Although Diameter is referred to in the following, it should be understood that Radius or other similar AAA framework protocol can be used as a basis for a new or extended AAA DHCP application.

If desired, both DHCP and HMIPv6/MIPv6 authentication and/or authorization can be integrated in the same AAA framework protocol application. This can be accomplished by adding to a Diameter DHCP application, the command codes, AVPs and/or flags from the Diameter MIPv6 Application described in [3], and in addition defining HMIP-specific command codes, AVPs, and/or flags. It will thus be possible to accommodate simultaneous executions of both DHCP and HMIPv6/MIPv6 authentication and authorization in a single traversal which enables shorter setup times. It would also be possible to execute only DHCP authentication and authorization without the HMIPv6/MIPv6 counterpart and vice versa, depending on the particular need of the MN at a specific instance. This allows a single application, the Diameter DHCP Application, to be flexibly used on various use case scenarios.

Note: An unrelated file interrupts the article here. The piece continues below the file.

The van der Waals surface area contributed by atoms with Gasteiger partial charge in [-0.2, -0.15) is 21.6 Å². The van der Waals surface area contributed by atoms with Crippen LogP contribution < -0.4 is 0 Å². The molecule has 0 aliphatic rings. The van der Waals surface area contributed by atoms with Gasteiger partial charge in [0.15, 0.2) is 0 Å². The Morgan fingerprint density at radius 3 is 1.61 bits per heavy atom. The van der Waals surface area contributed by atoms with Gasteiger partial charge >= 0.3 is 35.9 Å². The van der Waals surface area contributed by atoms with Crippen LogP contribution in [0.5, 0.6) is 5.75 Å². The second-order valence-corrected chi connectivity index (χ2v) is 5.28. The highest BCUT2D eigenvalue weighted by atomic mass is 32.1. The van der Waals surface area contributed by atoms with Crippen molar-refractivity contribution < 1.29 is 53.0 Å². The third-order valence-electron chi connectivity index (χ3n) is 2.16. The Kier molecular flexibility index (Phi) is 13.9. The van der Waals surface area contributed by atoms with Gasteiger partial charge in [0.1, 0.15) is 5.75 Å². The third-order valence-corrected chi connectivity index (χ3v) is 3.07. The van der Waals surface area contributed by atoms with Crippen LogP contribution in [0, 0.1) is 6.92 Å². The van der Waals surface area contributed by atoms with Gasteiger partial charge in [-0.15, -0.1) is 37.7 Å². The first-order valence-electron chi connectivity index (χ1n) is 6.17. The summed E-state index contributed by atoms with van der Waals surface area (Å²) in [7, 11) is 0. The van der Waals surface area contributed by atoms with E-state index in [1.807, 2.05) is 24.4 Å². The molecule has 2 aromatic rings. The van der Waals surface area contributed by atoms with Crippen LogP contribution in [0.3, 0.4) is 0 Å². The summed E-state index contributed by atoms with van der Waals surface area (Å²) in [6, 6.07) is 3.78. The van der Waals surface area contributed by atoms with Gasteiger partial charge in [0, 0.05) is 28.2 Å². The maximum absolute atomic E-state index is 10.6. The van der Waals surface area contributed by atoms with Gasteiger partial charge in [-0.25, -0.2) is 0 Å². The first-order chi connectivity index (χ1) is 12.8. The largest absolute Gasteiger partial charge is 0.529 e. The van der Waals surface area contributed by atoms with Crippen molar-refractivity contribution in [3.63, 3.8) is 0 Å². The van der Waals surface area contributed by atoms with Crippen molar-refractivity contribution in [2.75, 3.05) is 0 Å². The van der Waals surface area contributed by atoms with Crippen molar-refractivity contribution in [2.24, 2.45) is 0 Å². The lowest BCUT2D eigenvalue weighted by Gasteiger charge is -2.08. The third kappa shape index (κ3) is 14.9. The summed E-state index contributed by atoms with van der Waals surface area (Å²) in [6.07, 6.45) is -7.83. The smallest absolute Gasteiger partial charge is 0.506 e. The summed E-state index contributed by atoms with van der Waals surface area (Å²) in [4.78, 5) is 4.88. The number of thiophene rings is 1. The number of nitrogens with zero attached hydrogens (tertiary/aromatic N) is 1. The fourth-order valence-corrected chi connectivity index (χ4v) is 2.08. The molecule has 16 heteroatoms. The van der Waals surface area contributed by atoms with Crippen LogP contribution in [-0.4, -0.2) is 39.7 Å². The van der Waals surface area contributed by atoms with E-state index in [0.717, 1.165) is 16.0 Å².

Diameter DHCP Application Details

In the following, exemplary Diameter DHCP Application details are provided to show examples of the overall flow and viability of concept. New DHCP-specific command codes, AVPs (Attribute Value Pairs), and flags are preferably defined that would carry information that facilitate the bootstrapping of DHCP authentication extension (RFC3118), i.e., DHCP SA request, key generation nonce, key ID, etc. and/or facilitate assignment of appropriate DHCP servers (DHCP server IP address).